ERROL MEIDINGER is Associate Professor of Law and Jurisprudence at the State University of New York at Buffalo. His primary substantive interest is in the social organization of the natural environment. He has published on subjects such as social impact assessment, interrupted time series analysis, eminent domain, environmental policy, and regulatory enforcement.
On Explaining the Development of ‘Emissions Trading’ in U.S. Air Pollution Regulation
Article first published online: 28 JUN 2008
Law & Policy
Volume 7, Issue 4, pages 447–479, October 1985
How to Cite
MEIDINGER, E. (1985), On Explaining the Development of ‘Emissions Trading’ in U.S. Air Pollution Regulation. Law & Policy, 7: 447–479. doi: 10.1111/j.1467-9930.1985.tb00362.x
- Issue published online: 28 JUN 2008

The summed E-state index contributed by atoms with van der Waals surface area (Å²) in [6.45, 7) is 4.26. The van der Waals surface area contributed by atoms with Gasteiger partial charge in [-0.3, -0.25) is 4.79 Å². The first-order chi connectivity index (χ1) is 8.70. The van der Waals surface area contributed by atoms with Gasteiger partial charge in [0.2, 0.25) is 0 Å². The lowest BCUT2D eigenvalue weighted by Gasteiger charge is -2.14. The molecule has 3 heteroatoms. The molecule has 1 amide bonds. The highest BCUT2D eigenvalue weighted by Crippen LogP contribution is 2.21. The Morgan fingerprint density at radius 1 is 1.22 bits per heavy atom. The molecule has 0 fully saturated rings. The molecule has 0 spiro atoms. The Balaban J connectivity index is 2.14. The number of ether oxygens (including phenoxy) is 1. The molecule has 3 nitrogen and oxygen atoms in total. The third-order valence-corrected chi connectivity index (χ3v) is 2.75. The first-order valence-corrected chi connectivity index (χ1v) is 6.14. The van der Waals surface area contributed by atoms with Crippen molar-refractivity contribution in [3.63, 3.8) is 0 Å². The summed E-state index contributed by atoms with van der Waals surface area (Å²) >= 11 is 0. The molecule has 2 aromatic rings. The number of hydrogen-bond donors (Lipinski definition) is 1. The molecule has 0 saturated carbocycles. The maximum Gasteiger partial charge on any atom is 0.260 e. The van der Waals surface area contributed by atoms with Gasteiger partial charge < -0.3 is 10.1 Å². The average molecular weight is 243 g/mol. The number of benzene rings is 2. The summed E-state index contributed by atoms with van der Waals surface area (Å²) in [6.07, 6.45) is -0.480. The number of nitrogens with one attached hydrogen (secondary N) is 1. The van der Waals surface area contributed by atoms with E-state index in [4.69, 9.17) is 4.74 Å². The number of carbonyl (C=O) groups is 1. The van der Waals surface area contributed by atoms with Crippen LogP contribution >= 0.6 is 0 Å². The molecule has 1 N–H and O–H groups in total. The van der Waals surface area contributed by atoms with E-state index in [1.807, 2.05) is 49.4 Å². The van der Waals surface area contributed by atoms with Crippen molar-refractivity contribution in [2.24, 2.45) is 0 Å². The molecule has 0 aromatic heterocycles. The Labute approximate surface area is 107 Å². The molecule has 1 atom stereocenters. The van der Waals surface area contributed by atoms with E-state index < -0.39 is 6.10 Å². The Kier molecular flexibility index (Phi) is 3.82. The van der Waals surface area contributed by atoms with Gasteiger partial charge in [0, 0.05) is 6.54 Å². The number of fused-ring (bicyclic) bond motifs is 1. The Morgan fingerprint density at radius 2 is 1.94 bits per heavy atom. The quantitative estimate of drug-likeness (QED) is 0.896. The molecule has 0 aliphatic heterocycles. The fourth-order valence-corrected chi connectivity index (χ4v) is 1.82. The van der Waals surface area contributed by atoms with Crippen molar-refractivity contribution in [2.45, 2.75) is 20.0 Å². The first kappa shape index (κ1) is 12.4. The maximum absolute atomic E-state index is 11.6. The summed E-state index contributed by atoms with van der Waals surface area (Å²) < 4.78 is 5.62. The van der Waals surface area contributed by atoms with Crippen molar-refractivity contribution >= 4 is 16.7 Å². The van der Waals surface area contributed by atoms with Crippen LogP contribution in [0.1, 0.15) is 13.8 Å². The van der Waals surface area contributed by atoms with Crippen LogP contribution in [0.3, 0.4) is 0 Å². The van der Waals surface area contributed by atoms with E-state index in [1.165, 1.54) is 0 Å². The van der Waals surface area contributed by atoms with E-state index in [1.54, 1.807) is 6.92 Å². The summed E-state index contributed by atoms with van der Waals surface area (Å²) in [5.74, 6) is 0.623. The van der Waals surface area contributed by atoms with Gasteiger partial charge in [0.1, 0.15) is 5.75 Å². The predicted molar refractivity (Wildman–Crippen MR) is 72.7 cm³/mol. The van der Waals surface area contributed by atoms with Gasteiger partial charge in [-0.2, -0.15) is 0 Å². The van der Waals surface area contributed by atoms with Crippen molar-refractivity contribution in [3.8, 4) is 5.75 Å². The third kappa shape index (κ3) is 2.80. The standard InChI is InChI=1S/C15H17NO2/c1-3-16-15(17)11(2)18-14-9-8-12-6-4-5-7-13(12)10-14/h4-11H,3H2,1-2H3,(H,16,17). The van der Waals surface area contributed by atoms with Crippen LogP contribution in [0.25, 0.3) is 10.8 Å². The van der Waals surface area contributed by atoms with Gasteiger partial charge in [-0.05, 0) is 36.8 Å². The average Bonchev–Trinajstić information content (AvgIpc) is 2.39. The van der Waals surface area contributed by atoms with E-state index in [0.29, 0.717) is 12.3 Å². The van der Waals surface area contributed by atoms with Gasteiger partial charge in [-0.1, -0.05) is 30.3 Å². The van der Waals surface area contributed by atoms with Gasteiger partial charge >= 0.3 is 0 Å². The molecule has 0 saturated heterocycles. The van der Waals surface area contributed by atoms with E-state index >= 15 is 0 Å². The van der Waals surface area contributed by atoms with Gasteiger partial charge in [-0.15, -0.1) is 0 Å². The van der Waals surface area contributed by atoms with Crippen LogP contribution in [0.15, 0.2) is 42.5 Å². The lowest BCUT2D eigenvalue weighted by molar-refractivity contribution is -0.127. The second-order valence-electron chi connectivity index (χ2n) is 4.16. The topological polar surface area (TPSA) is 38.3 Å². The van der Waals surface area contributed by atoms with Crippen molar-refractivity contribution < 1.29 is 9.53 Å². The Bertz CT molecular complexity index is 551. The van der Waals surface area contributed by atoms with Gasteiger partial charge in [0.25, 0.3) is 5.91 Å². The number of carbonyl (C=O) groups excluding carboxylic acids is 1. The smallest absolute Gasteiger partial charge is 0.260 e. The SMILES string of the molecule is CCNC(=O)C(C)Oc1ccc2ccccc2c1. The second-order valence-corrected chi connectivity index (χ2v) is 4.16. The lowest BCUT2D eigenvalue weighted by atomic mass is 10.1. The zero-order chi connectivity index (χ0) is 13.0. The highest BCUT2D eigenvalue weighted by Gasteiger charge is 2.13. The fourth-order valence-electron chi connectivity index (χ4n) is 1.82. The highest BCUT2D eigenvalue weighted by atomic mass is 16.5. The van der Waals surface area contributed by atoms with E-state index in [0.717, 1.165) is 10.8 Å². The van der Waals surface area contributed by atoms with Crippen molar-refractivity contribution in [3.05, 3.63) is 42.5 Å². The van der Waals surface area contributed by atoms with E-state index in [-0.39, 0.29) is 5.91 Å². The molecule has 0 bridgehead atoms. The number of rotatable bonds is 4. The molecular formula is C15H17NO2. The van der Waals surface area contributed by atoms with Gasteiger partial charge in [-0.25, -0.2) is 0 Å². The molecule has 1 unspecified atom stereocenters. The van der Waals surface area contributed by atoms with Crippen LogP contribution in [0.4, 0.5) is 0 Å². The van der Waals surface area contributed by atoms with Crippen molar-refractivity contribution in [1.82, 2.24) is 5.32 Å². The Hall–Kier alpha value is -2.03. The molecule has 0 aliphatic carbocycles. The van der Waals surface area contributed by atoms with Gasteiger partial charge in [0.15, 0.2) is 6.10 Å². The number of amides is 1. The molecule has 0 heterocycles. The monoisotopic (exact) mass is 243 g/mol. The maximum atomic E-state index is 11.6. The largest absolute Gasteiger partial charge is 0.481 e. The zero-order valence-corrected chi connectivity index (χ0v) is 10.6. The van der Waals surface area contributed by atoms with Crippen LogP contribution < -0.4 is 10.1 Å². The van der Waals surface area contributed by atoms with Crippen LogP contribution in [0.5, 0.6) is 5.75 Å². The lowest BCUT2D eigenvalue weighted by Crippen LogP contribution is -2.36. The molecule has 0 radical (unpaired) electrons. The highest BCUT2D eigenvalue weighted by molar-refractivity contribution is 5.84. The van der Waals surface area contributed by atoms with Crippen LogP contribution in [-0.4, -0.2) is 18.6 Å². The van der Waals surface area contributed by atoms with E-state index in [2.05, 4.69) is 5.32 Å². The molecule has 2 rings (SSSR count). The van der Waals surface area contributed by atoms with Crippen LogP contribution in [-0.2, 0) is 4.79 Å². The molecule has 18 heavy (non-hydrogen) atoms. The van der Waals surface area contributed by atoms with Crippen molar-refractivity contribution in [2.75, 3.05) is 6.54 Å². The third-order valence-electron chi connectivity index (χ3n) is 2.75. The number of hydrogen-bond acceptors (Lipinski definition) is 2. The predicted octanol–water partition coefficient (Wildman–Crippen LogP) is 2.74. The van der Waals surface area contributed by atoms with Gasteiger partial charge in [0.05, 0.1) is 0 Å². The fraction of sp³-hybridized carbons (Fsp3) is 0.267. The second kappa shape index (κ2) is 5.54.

- Article first published online: 28 JUN 2008
Over the past decade the legal-administrative framework of United States air pollution regulation has changed from one based almost entirely on “command control” mechanisms to one allowing considerable use of “transferrable pollution permits.” This article traces the process of that change, suggests why it may be a very significant one, and proposes a social explanation for it. Perhaps its most important explanatory proposition is that market mechanism regulation may reflect the formation and rise of a new “regulatory culture” likely to affect the form and substance of regulation more generally.